Does sake need to be refrigerated?

In this brief guide, we will answer the question “Does sake need to be refrigerated?” and tell you how to properly store sake. We will discuss the shelf life of sake and tell you how to spot spoiled sake. We will also discuss why sake is pasteurized and why the sake bottles are colored.

Does sake need to be refrigerated?

An unopened bottle of sake does not need to be refrigerated. If you have bought the sake that is unpasteurized or was kept in the refrigerator in the grocery store where you bought it from, then you should also keep it in the fridge.

After opening, any type of sake should be refrigerated to maintain its flavor.

How to store sake?

Sake should be stored in a cool, dry and dark place in your pantry or your wine cellar. It should be kept in a temperature controlled place to avoid any temperature fluctuations. Sunlight should not directly fall onto the bottle of sake.

If you bought your bottle of sake from the refrigerated section of the grocery store then you should also store it in the fridge even if it is unopened.

Opened bottles of sake should be stored in the fridge at temperatures lower than 40 degrees to keep sake in a good quality. Always remember to tightly seal the bottle before putting it in the fridge.

This is especially true for unpasteurized sake because any microorganisms present in it will not be able to function at temperatures lower than 40 degrees so the sake will retain its flavor and quality.

What is the shelf life of sake?

Unopened bottles of sake will last for a year or two from the date it was manufactured when stored properly. Sake usually has the date of manufacture on it rather than the best before date. So you can keep an eye out for that.

Unpasteurized sake will not last as long because the microorganisms present in it will keep altering its taste over time.

Once opened, refrigerated sake should be consumed within 3 days in order to fully enjoy it but it will generally last for upto a week. 

How to tell if sake has gone bad?

Sake usually does not spoil easily but it oxidizes overtime which can deteriorate its taste. Look for the following signs when deciding whether to consume the sake or toss it out.

  • Look at the color of sake. Normally sake appears clear but if it appears yellowish then it means it has gone bad.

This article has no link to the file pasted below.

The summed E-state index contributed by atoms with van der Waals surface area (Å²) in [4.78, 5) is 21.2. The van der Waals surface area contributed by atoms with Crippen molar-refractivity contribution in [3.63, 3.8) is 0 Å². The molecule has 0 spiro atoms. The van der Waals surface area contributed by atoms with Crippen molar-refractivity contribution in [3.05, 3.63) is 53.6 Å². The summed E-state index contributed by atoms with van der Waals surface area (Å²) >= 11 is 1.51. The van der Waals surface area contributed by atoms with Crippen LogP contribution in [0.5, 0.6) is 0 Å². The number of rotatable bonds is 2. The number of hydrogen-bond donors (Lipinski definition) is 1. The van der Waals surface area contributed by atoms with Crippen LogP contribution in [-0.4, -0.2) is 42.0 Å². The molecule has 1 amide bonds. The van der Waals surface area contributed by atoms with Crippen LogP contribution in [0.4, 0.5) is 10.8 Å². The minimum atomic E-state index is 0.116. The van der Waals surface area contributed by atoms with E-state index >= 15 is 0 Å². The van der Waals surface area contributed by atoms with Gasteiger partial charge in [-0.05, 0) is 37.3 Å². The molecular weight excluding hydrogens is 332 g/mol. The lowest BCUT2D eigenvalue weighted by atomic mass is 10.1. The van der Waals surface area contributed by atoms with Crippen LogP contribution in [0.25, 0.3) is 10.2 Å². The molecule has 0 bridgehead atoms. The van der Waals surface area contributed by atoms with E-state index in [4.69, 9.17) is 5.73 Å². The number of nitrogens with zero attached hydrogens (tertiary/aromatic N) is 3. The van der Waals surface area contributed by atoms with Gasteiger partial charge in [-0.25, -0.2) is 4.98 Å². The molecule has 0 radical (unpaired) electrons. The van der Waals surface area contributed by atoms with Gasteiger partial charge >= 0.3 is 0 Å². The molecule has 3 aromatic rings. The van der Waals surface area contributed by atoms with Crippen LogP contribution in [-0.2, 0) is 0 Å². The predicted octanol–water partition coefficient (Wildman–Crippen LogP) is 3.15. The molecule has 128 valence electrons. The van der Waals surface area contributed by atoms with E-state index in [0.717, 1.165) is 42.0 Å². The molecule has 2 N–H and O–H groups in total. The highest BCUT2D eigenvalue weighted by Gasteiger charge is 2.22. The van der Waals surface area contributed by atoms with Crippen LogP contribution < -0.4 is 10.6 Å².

• Look for any suspended particles floating inside the bottle of sake.
  • Give it a sniff test and see if it smells fine. Sake that has gone bad will have an off odor.
  • You can also taste some of it and see if it tastes fine. Although different tastes would not always mean it has gone bad, if you like the taste you can drink it. If it is not enjoyable then you can toss it out.

Why is sake pasteurized?

Pasteurization is a process during which the sake is exposed to very high temperatures in order to kill off any microorganisms present in it such as yeast. It also denatures some of the enzymes that contribute to the aging process of sake. This process also increases the shelf life of sake and prevents it from spoiling too soon.

However, some people prefer unpasteurized sake which has not been treated due to the flavor that it offers but this kind of sake would not last as long. 

Read more about sake here.

Why are sake bottles colored and not transparent?

Sake bottles are green or brown in color to protect it against sunlight which can cause it to spoil and deteriorate. Sake is very vulnerable to spoilage when it comes in contact with moisture, air, or sunlight.

Other FAQs about Sake that you may be interested in.

How much alcohol is in sake?

What is the difference between sake and soju?

Conclusion

In this brief guide, we answered the question “Does sake need to be refrigerated?” and told you how to properly store sake. We discussed the shelf life of sake and told you how to spot spoiled sake. We also discussed why sake is pasteurized and why the sake bottles are colored.

Citations

https://sakesensei.com/does-sake-need-to-be-refrigerated/

https://www.mtcsake.com/sake-education/2015/5/5/how-should-one-properly-store-sake-what-is-the-average-shelf-life-of-sake-why-are-the-sake-bottles-colored

https://eatdelights.com/sake-expire/

https://www.sakeshop.com.au/pages/how-long-does-sake-last#:~:text=Once%20opened%2C%20sake%20oxidizes%20but,kept%20in%20cool%20storage%2Frefrigerated.

Hi, I am Charlotte, I love cooking and in my previous life, I was a chef. I bring some of my experience to the recipes on this hub and answer your food questions.